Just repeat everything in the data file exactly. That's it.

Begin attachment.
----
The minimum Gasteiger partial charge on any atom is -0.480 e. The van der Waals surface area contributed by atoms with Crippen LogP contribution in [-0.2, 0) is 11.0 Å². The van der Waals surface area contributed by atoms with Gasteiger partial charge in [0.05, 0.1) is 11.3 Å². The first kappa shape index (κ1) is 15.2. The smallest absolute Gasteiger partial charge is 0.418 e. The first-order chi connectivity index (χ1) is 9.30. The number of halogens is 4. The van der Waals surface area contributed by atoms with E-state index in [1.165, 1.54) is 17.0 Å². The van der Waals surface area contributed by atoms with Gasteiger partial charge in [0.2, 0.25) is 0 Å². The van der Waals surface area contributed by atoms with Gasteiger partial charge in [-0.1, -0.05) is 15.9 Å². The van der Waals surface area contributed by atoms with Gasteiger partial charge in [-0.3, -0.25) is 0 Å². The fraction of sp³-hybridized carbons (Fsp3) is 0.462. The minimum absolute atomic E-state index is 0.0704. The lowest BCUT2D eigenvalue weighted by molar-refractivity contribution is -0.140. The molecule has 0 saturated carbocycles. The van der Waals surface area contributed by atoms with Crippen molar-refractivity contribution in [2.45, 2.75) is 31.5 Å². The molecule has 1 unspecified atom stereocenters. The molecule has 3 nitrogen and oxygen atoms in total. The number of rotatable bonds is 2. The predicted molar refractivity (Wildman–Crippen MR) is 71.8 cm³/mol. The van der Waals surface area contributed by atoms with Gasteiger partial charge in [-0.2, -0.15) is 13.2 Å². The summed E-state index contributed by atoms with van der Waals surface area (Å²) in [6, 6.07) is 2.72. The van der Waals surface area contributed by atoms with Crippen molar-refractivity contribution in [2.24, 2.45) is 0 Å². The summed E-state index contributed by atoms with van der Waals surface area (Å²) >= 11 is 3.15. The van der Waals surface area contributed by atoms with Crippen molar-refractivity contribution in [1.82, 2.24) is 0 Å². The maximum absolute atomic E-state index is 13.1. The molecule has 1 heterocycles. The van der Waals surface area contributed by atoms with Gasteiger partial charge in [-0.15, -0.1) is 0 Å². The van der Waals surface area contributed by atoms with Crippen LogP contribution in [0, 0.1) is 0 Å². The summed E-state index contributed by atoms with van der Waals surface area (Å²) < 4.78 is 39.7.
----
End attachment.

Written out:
The minimum Gasteiger partial charge on any atom is -0.480 e. The van der Waals surface area contributed by atoms with Crippen LogP contribution in [-0.2, 0) is 11.0 Å². The van der Waals surface area contributed by atoms with Gasteiger partial charge in [0.05, 0.1) is 11.3 Å². The first kappa shape index (κ1) is 15.2. The smallest absolute Gasteiger partial charge is 0.418 e. The first-order chi connectivity index (χ1) is 9.30. The number of halogens is 4. The van der Waals surface area contributed by atoms with E-state index in [1.165, 1.54) is 17.0 Å². The van der Waals surface area contributed by atoms with Gasteiger partial charge in [0.2, 0.25) is 0 Å². The van der Waals surface area contributed by atoms with Gasteiger partial charge in [-0.1, -0.05) is 15.9 Å². The van der Waals surface area contributed by atoms with Gasteiger partial charge in [-0.3, -0.25) is 0 Å². The fraction of sp³-hybridized carbons (Fsp3) is 0.462. The minimum absolute atomic E-state index is 0.0704. The lowest BCUT2D eigenvalue weighted by molar-refractivity contribution is -0.140. The molecule has 0 saturated carbocycles. The van der Waals surface area contributed by atoms with Crippen molar-refractivity contribution in [2.45, 2.75) is 31.5 Å². The molecule has 1 unspecified atom stereocenters. The molecule has 3 nitrogen and oxygen atoms in total. The number of rotatable bonds is 2. The predicted molar refractivity (Wildman–Crippen MR) is 71.8 cm³/mol. The van der Waals surface area contributed by atoms with Gasteiger partial charge in [-0.2, -0.15) is 13.2 Å². The summed E-state index contributed by atoms with van der Waals surface area (Å²) in [6, 6.07) is 2.72. The van der Waals surface area contributed by atoms with Crippen molar-refractivity contribution in [2.24, 2.45) is 0 Å². The summed E-state index contributed by atoms with van der Waals surface area (Å²) >= 11 is 3.15. The van der Waals surface area contributed by atoms with Crippen molar-refractivity contribution in [1.82, 2.24) is 0 Å². The maximum absolute atomic E-state index is 13.1. The molecule has 1 heterocycles. The van der Waals surface area contributed by atoms with Gasteiger partial charge in [-0.15, -0.1) is 0 Å². The van der Waals surface area contributed by atoms with Crippen LogP contribution in [0, 0.1) is 0 Å². The summed E-state index contributed by atoms with van der Waals surface area (Å²) < 4.78 is 39.7.